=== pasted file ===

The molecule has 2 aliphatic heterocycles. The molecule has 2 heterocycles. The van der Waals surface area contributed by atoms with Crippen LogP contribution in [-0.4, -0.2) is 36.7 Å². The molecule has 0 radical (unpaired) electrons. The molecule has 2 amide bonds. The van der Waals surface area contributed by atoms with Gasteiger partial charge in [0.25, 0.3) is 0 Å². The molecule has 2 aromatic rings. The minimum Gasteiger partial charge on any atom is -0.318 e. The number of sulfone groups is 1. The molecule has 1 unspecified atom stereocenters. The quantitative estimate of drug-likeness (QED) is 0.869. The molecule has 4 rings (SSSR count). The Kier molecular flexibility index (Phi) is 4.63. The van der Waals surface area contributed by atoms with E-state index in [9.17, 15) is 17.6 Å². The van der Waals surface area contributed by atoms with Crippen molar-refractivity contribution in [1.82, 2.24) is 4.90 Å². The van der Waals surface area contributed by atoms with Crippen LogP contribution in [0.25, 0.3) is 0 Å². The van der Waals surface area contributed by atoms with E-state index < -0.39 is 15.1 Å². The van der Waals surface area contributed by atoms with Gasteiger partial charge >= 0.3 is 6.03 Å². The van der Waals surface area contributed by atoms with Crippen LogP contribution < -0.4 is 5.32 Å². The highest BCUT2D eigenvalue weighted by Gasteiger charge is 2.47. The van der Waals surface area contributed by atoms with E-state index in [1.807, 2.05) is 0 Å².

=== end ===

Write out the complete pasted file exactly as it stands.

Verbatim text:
The molecule has 2 aliphatic heterocycles. The molecule has 2 heterocycles. The van der Waals surface area contributed by atoms with Crippen LogP contribution in [-0.4, -0.2) is 36.7 Å². The molecule has 0 radical (unpaired) electrons. The molecule has 2 amide bonds. The van der Waals surface area contributed by atoms with Gasteiger partial charge in [0.25, 0.3) is 0 Å². The molecule has 2 aromatic rings. The minimum Gasteiger partial charge on any atom is -0.318 e. The number of sulfone groups is 1. The molecule has 1 unspecified atom stereocenters. The quantitative estimate of drug-likeness (QED) is 0.869. The molecule has 4 rings (SSSR count). The Kier molecular flexibility index (Phi) is 4.63. The van der Waals surface area contributed by atoms with E-state index in [9.17, 15) is 17.6 Å². The van der Waals surface area contributed by atoms with Crippen molar-refractivity contribution in [1.82, 2.24) is 4.90 Å². The van der Waals surface area contributed by atoms with Crippen LogP contribution in [0.25, 0.3) is 0 Å². The van der Waals surface area contributed by atoms with E-state index < -0.39 is 15.1 Å². The van der Waals surface area contributed by atoms with Gasteiger partial charge >= 0.3 is 6.03 Å². The van der Waals surface area contributed by atoms with Crippen LogP contribution < -0.4 is 5.32 Å². The highest BCUT2D eigenvalue weighted by Gasteiger charge is 2.47. The van der Waals surface area contributed by atoms with E-state index in [1.807, 2.05) is 0 Å².